After countless Facebook groups and high demands from 20 year olds, Nickelodeon will start airing old favorite shows from the 1990s next week, Christina Warren from Mashable reports. Throughout the 90's, Nickelodeon was the place to be for kids from young to old. The channel featured both live-action shows and cartoons, labeled ‘Nicktoons’. Many of the shows were played throughout the day and included popular game shows, including GUTS, Legends of the Hidden Temple, and Double Dare. The showcase of top shows’ new episodes aired on Saturday nights in a block called SNICK. The shows were extremely popular and some of its stars, such as Kenan Thompson, Melissa Joan Hart, and Larissa Oleynik became famous outside of the Nickelodeon realm.
The Void of the 90's
These popular Nickelodeon shows came out at an odd time. Cable TV was in full force so there was lots of air time for original programming like what Nick offered. But DVDs weren’t around yet and VHS recording of TV shows was limited, so seeing these shows on TV was quite exciting. Finding a rerun of that episode of My Brother and Me where the boys have a prank war could be like digging for gold. Without Nickelodeon or the individual shows having websites, it was difficult to know when new episodes would premiere, especially given how erratically some shows were scheduled. It could be a very isolating experience to be a fan of Nickelodeon in the early 90's void. With no way to interact with other people about the episodes on the Internet, not knowing when new episodes would premiere (outside of tuning into SNICK and crossing fingers), and having no way to catch up on shows besides seeing them on Nick, it was tough. Remember when saying “I’ve seen every episode of this show!” meant something? When that was a legitimate accomplishment? Today, with DVRs, show websites, show DVDs, iTunes, Youtube, Hulu, Netflix, Megavideo and countless illegal streaming sites, a fan of a show can watch all of its episodes easily. In fact, I’d laugh at someone who claimed to be a big fan of a show and hadn’t seen every episode. But back in the 90's, it was almost impossible, especially for kids.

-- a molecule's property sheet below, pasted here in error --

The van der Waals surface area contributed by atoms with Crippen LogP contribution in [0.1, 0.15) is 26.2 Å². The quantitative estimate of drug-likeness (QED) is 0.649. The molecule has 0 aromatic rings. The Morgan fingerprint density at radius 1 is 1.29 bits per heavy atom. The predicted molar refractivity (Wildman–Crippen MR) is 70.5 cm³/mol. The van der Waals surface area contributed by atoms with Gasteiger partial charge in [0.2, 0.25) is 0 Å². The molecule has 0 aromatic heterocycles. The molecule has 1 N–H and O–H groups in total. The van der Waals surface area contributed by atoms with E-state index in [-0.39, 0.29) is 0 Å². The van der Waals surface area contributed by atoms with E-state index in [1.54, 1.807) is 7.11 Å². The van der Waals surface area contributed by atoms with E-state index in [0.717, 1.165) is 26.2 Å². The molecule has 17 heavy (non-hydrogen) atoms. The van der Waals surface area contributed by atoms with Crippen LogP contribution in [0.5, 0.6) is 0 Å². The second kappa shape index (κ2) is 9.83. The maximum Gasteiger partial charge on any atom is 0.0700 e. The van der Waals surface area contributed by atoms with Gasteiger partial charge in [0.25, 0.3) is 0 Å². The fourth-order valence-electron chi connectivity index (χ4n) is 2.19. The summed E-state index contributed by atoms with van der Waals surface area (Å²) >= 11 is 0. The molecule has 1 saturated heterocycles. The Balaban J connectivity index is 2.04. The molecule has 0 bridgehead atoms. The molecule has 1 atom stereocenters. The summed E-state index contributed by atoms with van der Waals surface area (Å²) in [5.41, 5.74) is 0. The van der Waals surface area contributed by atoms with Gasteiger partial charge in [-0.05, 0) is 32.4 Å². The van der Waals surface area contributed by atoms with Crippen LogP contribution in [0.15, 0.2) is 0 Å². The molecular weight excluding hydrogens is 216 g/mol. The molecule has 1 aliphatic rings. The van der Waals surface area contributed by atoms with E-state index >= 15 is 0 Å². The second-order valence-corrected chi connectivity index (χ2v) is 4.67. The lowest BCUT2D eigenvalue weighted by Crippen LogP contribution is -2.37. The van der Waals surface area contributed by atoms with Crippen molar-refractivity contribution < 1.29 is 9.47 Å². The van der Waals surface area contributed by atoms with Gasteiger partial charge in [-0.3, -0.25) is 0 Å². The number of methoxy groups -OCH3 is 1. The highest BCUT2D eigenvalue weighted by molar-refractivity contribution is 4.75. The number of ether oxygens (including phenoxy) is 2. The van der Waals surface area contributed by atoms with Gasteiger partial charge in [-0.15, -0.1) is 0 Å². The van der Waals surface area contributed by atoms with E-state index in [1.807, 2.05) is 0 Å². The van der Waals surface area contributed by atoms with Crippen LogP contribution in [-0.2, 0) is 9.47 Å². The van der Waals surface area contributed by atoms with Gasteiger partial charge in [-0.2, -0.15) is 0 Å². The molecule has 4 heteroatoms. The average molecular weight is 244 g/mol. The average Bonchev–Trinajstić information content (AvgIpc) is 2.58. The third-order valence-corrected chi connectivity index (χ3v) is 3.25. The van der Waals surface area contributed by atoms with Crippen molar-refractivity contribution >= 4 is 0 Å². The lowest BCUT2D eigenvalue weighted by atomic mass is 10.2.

Social Media Explodes...but Just Too Late
By the time that Myspace, Facebook, and Twitter became the invasive forces in society that they still are today, the young kids and teenagers that were weaned on 90's Nickelodeon became college-aged and adults. With that, Nickelodeon’s programming had changed. Spongebob Squarepants became such a huge hit that its episodes were constantly rerun, and the majority of Nick’s efforts were put into cartoons. All of the older shows that people loved weren’t played at all anymore. While these cartoons did have some success, they didn’t have the diversity of the older shows that gave everyone a different favorite show. (Except for the Secret Files of Shelby Wu. Nobody liked that.) With an entire generation now older and on Facebook, people were discovering that their passion for Nickelodeon was shared by others. Different Facebook groups started popping up, and the love for all things Nick was clear. Finally, being able to express this love with their generation, millions of people joined these groups. In a New York Times article, Nickelodeon claimed that there were over 15 million members in ‘I love 90's Nickelodeon’ fan groups on Facebook. With passion building, it was time for Nick to take notice.